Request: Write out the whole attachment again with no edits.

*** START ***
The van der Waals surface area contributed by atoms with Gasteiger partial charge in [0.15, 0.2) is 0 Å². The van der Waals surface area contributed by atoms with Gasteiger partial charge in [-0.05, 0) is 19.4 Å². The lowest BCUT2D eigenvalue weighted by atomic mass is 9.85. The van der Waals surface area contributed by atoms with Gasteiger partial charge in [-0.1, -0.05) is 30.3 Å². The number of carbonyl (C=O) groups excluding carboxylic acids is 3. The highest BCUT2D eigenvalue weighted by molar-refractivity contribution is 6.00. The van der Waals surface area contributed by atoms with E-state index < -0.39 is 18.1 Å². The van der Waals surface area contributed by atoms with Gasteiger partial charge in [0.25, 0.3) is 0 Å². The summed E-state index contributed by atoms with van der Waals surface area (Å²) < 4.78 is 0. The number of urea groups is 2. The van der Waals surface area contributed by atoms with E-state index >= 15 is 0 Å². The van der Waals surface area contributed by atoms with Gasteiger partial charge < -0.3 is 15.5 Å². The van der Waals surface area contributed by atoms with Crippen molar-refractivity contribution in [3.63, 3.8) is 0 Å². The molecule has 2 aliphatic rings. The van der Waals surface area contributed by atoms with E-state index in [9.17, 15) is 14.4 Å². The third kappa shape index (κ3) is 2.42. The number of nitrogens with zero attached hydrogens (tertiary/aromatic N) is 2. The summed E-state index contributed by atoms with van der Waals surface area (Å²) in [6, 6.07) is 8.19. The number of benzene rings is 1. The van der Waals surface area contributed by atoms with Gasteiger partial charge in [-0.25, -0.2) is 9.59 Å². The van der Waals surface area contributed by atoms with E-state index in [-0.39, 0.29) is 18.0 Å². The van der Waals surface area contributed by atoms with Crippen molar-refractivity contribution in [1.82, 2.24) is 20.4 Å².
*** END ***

The van der Waals surface area contributed by atoms with Gasteiger partial charge in [0.15, 0.2) is 0 Å². The van der Waals surface area contributed by atoms with Gasteiger partial charge in [-0.05, 0) is 19.4 Å². The lowest BCUT2D eigenvalue weighted by atomic mass is 9.85. The van der Waals surface area contributed by atoms with Gasteiger partial charge in [-0.1, -0.05) is 30.3 Å². The number of carbonyl (C=O) groups excluding carboxylic acids is 3. The highest BCUT2D eigenvalue weighted by molar-refractivity contribution is 6.00. The van der Waals surface area contributed by atoms with E-state index < -0.39 is 18.1 Å². The van der Waals surface area contributed by atoms with Gasteiger partial charge in [0.25, 0.3) is 0 Å². The summed E-state index contributed by atoms with van der Waals surface area (Å²) < 4.78 is 0. The number of urea groups is 2. The van der Waals surface area contributed by atoms with E-state index >= 15 is 0 Å². The van der Waals surface area contributed by atoms with Gasteiger partial charge < -0.3 is 15.5 Å². The van der Waals surface area contributed by atoms with Crippen molar-refractivity contribution in [3.63, 3.8) is 0 Å². The molecule has 2 aliphatic rings. The van der Waals surface area contributed by atoms with E-state index in [9.17, 15) is 14.4 Å². The third kappa shape index (κ3) is 2.42. The number of nitrogens with zero attached hydrogens (tertiary/aromatic N) is 2. The summed E-state index contributed by atoms with van der Waals surface area (Å²) in [6, 6.07) is 8.19. The number of benzene rings is 1. The van der Waals surface area contributed by atoms with Gasteiger partial charge in [-0.25, -0.2) is 9.59 Å². The van der Waals surface area contributed by atoms with E-state index in [-0.39, 0.29) is 18.0 Å². The van der Waals surface area contributed by atoms with Crippen molar-refractivity contribution in [1.82, 2.24) is 20.4 Å².